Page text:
In 2007, the NYT published an article on the subject, which prompted the following response by Rabbi Moshe Shamah, a Syrian Jewish Community Rabbi in NY:
Letters to the Editor, Magazine The New York Times 620 Eighth Ave. New York, NY 10018
To the Editor,
Jakie Kassin is the son and grandson of rabbis and a dynamic do-gooder, but he is neither a rabbi nor a scholar of Judaic studies. The statements attributed to him in “The SY Empire” (Zev Chafets, Oct. 14, 2007) are a gross distortion of Judaism as well as of the 1935 Edict promulgated in the Syrian Jewish community of Brooklyn. That Edict was enacted to discourage community members from intermarrying with non-Jews. It acknowledged the reality of the time that conversions were being employed insincerely and superficially. Accordingly, conversion for marriage to a member of the community was automatically rejected.
However, it is important in this regard to clarify the policy of the community rabbinate and particularly that of the long-time former chief rabbi of the community, Jacob S. Kassin (the originator of the Edict), and his son, the present chief rabbi, Saul J. Kassin. I quote from an official formulation of the Sephardic Rabbinical Council of several years ago that reflects their position:
“1. A conversion not associated with marriage that was performed by a recognized Orthodox court – such as for adoption of infants or in the case of an individual sincerely choosing to be Jewish – is accepted in our community.
2. If an individual not born to a member of our community had converted to Judaism under the aegis of an Orthodox court, and was observant of Jewish Law, married a Jew/Jewess who was not and had not been a member of our community, their children are permitted to marry into our community.”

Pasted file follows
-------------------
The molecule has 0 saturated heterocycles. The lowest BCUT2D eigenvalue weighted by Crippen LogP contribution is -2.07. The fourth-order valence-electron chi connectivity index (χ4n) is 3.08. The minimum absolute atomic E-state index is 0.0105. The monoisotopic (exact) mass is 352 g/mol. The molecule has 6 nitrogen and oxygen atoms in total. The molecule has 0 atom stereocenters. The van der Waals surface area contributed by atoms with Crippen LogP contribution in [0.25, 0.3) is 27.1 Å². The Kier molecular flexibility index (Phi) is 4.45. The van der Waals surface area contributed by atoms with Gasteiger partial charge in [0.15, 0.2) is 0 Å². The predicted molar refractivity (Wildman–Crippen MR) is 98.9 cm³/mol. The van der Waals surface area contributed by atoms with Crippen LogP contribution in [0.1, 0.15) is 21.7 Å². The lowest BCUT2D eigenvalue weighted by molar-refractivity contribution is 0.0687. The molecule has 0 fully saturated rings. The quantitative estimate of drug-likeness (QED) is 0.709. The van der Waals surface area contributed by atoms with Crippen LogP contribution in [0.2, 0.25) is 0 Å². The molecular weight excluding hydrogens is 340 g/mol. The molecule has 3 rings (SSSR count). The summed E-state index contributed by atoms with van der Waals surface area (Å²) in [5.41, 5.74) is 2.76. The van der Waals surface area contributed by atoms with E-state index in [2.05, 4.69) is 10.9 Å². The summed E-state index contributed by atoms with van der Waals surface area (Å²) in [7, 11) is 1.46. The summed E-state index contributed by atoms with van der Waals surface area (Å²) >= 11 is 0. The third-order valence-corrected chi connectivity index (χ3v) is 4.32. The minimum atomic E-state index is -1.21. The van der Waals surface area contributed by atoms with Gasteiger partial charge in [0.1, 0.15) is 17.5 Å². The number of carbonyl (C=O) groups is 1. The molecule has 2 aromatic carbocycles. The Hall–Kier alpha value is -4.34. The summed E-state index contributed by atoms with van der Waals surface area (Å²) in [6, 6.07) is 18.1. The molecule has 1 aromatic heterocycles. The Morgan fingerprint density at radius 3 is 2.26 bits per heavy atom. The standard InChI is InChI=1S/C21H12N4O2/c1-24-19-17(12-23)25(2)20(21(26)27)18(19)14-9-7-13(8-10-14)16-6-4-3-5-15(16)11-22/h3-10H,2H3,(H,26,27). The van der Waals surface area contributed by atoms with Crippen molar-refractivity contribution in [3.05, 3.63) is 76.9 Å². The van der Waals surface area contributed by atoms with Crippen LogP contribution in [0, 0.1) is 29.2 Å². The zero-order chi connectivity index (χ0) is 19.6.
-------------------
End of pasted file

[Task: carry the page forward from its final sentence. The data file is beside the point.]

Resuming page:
Based on these standards a goodly number of converts have been accepted into the community. Genetic characteristics play no role whatsoever.
No rabbi considers sincere and proper conversions “fictitious and valueless.” (The comma in the English translation cited in the article that gives that impression was the result of a mistranslation by a layman, a matter I made clear to Mr. Chafets when we spoke.)
In addition, the quote claiming that even other Jews are disqualified from marrying into the community “if someone in their line was married by a Reform or Conservative rabbi” is a totally false portrayal of community rabbinical policy. Many Ashkenazim whose parents were married by such rabbis have married into our community.
Moshe Shamah Rabbi, Sephardic Synagogue 511 Ave. RBrooklyn, NY 11223
I found though a document which appears to show that 3 Syrian Rabbis in 1973, didn't seem to be bothered by all this and accepted a convert from Argentina, as testified by the document below. The 3 Rabbis who signed are Rabbi Avraham Rafoul, Rabbi Nissim Anteby and Rabbi Netanel Haboba.